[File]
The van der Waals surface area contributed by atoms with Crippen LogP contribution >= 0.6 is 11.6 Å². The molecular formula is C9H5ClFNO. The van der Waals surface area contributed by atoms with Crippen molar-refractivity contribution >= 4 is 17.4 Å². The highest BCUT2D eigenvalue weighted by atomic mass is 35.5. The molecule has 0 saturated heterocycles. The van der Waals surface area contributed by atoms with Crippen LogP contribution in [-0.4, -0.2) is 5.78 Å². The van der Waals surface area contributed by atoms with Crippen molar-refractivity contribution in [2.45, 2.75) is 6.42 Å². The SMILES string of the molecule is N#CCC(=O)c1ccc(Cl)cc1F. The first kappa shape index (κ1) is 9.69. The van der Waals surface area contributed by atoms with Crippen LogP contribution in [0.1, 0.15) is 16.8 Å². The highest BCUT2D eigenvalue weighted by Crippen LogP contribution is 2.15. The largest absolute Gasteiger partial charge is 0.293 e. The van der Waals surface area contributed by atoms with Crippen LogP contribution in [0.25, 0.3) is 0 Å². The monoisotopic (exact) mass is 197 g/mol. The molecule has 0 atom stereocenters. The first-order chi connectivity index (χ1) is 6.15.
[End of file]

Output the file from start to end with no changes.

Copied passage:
The van der Waals surface area contributed by atoms with Crippen LogP contribution >= 0.6 is 11.6 Å². The molecular formula is C9H5ClFNO. The van der Waals surface area contributed by atoms with Crippen molar-refractivity contribution >= 4 is 17.4 Å². The highest BCUT2D eigenvalue weighted by atomic mass is 35.5. The molecule has 0 saturated heterocycles. The van der Waals surface area contributed by atoms with Crippen LogP contribution in [-0.4, -0.2) is 5.78 Å². The van der Waals surface area contributed by atoms with Crippen molar-refractivity contribution in [2.45, 2.75) is 6.42 Å². The SMILES string of the molecule is N#CCC(=O)c1ccc(Cl)cc1F. The first kappa shape index (κ1) is 9.69. The van der Waals surface area contributed by atoms with Crippen LogP contribution in [0.1, 0.15) is 16.8 Å². The highest BCUT2D eigenvalue weighted by Crippen LogP contribution is 2.15. The largest absolute Gasteiger partial charge is 0.293 e. The van der Waals surface area contributed by atoms with Crippen LogP contribution in [0.25, 0.3) is 0 Å². The monoisotopic (exact) mass is 197 g/mol. The molecule has 0 atom stereocenters. The first-order chi connectivity index (χ1) is 6.15.